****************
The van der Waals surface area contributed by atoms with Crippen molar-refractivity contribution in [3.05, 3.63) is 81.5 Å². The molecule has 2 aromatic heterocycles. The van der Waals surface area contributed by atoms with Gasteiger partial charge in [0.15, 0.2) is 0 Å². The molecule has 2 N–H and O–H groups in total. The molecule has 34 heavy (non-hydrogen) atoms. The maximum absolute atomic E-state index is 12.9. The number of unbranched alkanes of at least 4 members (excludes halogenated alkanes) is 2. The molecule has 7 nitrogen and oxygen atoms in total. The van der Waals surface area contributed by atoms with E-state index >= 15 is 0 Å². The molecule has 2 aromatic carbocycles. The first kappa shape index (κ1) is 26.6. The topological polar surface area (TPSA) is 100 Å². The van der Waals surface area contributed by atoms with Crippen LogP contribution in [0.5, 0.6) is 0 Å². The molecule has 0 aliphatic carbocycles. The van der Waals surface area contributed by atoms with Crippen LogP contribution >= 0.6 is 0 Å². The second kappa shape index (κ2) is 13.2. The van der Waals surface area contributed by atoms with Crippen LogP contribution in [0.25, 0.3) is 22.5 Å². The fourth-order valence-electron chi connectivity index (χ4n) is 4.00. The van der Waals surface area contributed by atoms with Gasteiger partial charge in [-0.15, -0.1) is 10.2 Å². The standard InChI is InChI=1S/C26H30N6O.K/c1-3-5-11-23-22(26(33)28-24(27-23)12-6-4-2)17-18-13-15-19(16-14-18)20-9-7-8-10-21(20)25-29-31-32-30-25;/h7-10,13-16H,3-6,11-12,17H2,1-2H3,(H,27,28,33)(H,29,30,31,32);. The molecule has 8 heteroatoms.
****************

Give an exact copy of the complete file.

The van der Waals surface area contributed by atoms with Crippen molar-refractivity contribution in [3.05, 3.63) is 81.5 Å². The molecule has 2 aromatic heterocycles. The van der Waals surface area contributed by atoms with Gasteiger partial charge in [0.15, 0.2) is 0 Å². The molecule has 2 N–H and O–H groups in total. The molecule has 34 heavy (non-hydrogen) atoms. The maximum absolute atomic E-state index is 12.9. The number of unbranched alkanes of at least 4 members (excludes halogenated alkanes) is 2. The molecule has 7 nitrogen and oxygen atoms in total. The van der Waals surface area contributed by atoms with E-state index >= 15 is 0 Å². The molecule has 2 aromatic carbocycles. The first kappa shape index (κ1) is 26.6. The topological polar surface area (TPSA) is 100 Å². The van der Waals surface area contributed by atoms with Crippen LogP contribution in [0.5, 0.6) is 0 Å². The molecule has 0 aliphatic carbocycles. The van der Waals surface area contributed by atoms with Crippen LogP contribution >= 0.6 is 0 Å². The second kappa shape index (κ2) is 13.2. The van der Waals surface area contributed by atoms with Crippen LogP contribution in [0.25, 0.3) is 22.5 Å². The fourth-order valence-electron chi connectivity index (χ4n) is 4.00. The van der Waals surface area contributed by atoms with Gasteiger partial charge in [-0.15, -0.1) is 10.2 Å². The standard InChI is InChI=1S/C26H30N6O.K/c1-3-5-11-23-22(26(33)28-24(27-23)12-6-4-2)17-18-13-15-19(16-14-18)20-9-7-8-10-21(20)25-29-31-32-30-25;/h7-10,13-16H,3-6,11-12,17H2,1-2H3,(H,27,28,33)(H,29,30,31,32);. The molecule has 8 heteroatoms.